These chipseal patches were long and deep, and in places stretched 15 to 30 km each. The dust was so incredibly thick that even with headlights on you couldn't see the vehicles in front of you or those approaching. Everything in the truck bed was covered with dust, even under the toneau cover.
Other than the chipseal, the route from Ft. Nelson is a beautiful drive through the Northern Rockies. There are plenty of pullouts and rest stops along the way, and we tried to get some good shots of the faraway mountain vistas. That didn't work out so well because the air is very hazy. A CBC radio station we heard while waiting behind a flagger near a mountaintop explained that the haze is smoke from huge forest fires in Russia! It's likely to be with us for quite some time, then.
If we thought gas prices were high before, we were stunned to find it for $1.599/L (US$6.50/gallon) at a small restaurant along the way. We had determined to drive on the top half of the tank so by our own rule we had to pay the price for a fill-up. The camp hosts here told us last night that other fill sites nearby are charging $2/L for gas, and that the only halfway reasonable gas will be at Contact Creek, about 120 miles farther on, on the BC/YT border.
About the middle of the afternoon we finally reached Muncho Lake and turned in at Strawberry Flats, a provincial park near the south end of the lake. The advice we had from our travel literature was to take this park over the next one up the road, and evidently it's common knowledge among campers because when we pulled in it was almost full. Fee: $16/night. We'd been told there was no water in many provincial parks so we had partly filled the tank at Ft. Nelson and hauled it over hill and dale, only to find there's water here in the form of a hand pump. Enough to take care of us overnight but not useful for filling the tank.
Courty has been enjoying the Canon SX-40HS we bought for the trip. She is so tickled with the macro and telephoto settings that she's been snapping shots of some nearly-microscopic flora here, as well as zooming in on faraway mountainsides. Good thing we have a 16-gig card in the camera.
This morning, Tuesday, we woke at 6:15 to transfer from our less scenic spot to one right on the lakeshore. A quick 5 minutes to hitch up and move to the newly vacant site and then back to bed.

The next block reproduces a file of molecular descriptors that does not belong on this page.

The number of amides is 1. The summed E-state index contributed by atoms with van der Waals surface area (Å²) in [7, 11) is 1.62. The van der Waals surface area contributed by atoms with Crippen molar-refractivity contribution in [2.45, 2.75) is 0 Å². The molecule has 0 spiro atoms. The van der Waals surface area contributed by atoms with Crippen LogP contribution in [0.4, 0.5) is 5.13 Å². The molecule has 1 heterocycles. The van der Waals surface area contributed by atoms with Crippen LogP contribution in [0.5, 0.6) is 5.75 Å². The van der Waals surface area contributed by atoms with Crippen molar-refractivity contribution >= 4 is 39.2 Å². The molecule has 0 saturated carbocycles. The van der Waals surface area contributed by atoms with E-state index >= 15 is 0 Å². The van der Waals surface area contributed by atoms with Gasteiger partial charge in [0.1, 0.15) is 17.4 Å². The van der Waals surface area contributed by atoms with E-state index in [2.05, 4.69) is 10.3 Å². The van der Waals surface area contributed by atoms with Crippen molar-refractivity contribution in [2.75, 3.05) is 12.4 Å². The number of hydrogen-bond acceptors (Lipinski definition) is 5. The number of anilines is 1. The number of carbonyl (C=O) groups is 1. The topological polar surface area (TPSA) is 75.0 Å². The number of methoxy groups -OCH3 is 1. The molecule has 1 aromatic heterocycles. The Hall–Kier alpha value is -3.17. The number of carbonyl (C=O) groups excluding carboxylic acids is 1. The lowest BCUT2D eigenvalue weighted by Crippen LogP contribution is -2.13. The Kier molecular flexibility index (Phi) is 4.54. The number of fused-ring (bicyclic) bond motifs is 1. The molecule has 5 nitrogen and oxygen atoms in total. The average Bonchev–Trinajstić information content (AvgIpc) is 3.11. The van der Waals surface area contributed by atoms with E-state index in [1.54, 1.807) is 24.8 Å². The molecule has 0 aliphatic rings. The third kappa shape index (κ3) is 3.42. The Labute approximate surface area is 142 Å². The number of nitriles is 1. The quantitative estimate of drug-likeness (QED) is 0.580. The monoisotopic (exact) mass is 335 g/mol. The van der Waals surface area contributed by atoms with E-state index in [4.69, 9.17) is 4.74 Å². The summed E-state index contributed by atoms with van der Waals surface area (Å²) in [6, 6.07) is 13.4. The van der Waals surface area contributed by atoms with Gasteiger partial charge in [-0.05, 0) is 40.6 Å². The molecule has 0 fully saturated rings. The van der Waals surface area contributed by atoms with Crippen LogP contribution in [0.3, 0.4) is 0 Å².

This CG is not only on a beautiful glacial lake but is surrounded by the Northern Rockies. I can look up from the keyboard and glance out either window to see high mountains. A wonder for us plains people.
We're staying another night to do some daytripping in the vicinity, then we're off toward Watson Lake, in Yukon Territory. Along the way we'll stop for a while at Liard River Corridor Park, where there are hot springs for Courty to soak in. It's still quite a distance to Whitehorse, where we want to pause a few days. Right now I can't predict how long we'll take to get there. We've traveled 3000 miles so far and spent nearly $900 for gas and Alaska is still a great distance away. We're doing about 350 miles a day when we can, but less than that the last few days. We're grateful for our big V8 in these mountains even if it only averages 15 mpg!
At the risk of tempting fate, I note that the tires on truck and camper are looking good and not showing unusual or excessive wear. Maybe having bought a second spare tire and wheel for the camper has proved to be a magic spell to ward off the need for them. We keep the camper tires at 60# cold pressure. Although 65# is necessary for them to carry their maximum rated load, I'm starting at 60# so they go up to 65 as they warm up during the day. We're not loaded to the max camper weight anyway. Still, I'll be watching for any advice from Herk and other more experienced trailer haulers. The big truck tires are taking the trip in stride. After all, they say, we're truck tires. I don't know what the route would do to car tires.
As we go farther and farther north the days are noticeably longer. We don't even need to use the interior lights at night because it's still light enough that if we didn't have a clock to tell us it's bedtime we'd stay up till midnight and not know it.
We're uploading this at the Northern Rockies Lodge, a few kms up the road from our campsite. Free wifi if you don't mind buying the cheapest meal on the menu--$16.95!
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Old 07-10-2012, 04:01 PM   #39
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Looks beautiful up there.
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Old 07-10-2012, 04:38 PM   #40
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Join Date: Sep 2011
Location: Middlebury, IN
Posts: 3,088
I'm recognizing or remembering many of the spots in your great pix and description from when we were there five years ago. You have spectacular vistas and great adventures lying ahead of you. Enjoy!
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Bob Byrne
Director, Forest River Owners' Group (FROG)
frog@forestriverinc.com
www.forestriverfrog.com
F.R.O.G. is online now   Reply With Quote